They certainly don’t have much of a stake in the fight while fourteen feet off the ground and staring out a PLS side window that’s eight inches by eight inches while occupied with their primary mission. The average truck commander in a distribution convoy monitors two radio nets, a Blue Force Tracker, the sides of the road for signs of IEDs, intersections for erratic traffic (or pedestrians that just plain step into traffic), the truck in front of his, the road in front of the truck, and the driver to his left to make sure he or she isn’t asleep. The idea that a transporter has the time to smell, hear and see the battlespace from the confines of a PLS cab sounds great in practice, but the truth is it’s often too much to keep track - the TC does a poor job of everything but keeping the truck safe. A camel convoy would have no such problem - on foot, moving at walking speed, and able to see, hear, and smell everything around (granted, some of the smell would be camel). The transporter could truly become a battlefield sensor, collecting intelligence and returning it to the analysts to provide a clearer picture of the battlespace.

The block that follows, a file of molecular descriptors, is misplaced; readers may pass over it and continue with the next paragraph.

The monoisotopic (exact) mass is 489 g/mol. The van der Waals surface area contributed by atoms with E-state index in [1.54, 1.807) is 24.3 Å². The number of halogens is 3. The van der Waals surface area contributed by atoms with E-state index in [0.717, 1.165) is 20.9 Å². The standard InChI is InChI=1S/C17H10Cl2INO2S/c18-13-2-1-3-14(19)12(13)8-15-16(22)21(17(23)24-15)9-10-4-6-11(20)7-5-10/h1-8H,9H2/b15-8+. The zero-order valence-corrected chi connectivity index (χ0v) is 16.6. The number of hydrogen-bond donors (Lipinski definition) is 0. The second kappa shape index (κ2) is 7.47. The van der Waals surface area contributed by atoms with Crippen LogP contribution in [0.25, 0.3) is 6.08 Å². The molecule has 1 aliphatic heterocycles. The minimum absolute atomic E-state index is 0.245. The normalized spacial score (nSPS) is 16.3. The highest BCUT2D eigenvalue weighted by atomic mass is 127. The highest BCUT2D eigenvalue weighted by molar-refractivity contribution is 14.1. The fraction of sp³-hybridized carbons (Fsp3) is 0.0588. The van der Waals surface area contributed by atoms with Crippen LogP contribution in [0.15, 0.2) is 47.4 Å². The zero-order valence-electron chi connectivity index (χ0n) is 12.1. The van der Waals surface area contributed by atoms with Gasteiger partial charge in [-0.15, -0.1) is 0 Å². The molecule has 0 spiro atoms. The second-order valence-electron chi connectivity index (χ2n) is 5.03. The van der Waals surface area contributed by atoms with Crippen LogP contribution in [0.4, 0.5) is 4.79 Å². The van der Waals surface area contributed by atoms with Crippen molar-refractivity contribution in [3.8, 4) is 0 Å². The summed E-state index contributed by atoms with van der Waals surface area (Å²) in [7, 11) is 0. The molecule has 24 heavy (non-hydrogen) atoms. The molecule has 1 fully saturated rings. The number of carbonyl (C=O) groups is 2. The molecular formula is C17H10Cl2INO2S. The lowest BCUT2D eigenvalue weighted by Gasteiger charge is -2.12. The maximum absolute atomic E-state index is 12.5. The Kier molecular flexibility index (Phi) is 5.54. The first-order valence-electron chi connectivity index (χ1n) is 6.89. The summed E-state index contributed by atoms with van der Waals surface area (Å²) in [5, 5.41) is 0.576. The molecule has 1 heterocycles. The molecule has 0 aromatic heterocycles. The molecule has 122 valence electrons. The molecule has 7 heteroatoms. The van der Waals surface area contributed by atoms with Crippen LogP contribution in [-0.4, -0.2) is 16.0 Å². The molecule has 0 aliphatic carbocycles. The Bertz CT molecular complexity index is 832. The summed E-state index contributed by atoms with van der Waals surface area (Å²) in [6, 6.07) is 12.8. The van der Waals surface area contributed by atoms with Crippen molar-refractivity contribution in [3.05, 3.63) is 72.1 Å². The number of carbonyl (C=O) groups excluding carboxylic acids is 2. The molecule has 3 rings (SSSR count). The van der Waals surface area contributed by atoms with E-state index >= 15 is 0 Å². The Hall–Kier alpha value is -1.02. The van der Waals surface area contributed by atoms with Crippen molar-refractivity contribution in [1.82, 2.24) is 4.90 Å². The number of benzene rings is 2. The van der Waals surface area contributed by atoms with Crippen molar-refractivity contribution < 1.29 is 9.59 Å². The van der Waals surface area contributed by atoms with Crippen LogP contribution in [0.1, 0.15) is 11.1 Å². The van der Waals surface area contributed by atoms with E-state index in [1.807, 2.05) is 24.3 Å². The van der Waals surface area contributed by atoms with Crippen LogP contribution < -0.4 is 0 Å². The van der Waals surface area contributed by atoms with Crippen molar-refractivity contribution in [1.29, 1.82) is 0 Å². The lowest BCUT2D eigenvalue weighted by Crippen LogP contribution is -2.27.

The increased likelihood of enemy contact also benefits intelligence efforts. A soldier in a truck who takes fire often relies on the other trucks in the convoy to gauge distance and direction of the enemy contact. The experienced man in the fourth truck can’t see the IED signs up ahead, because the only thing he sees the truck and cargo (often stacked twenty feet high) in front of him. A soldier on a camel convoy can immediately gauge these things since his view is unimpeded, and can call the battalion with a short SALUTE report to bring the trigger-pullers to bear on the target. Another benefit would be the camel convoy’s ability to fix the enemy in a close engagement so the combat arms can finish the engagement. I’m not suggesting the camel convoy maneuver on an objective - that’s not their role - but with proper training in basic intelligence and basic soldiering skills, twenty muskets on line could definitely be an asset.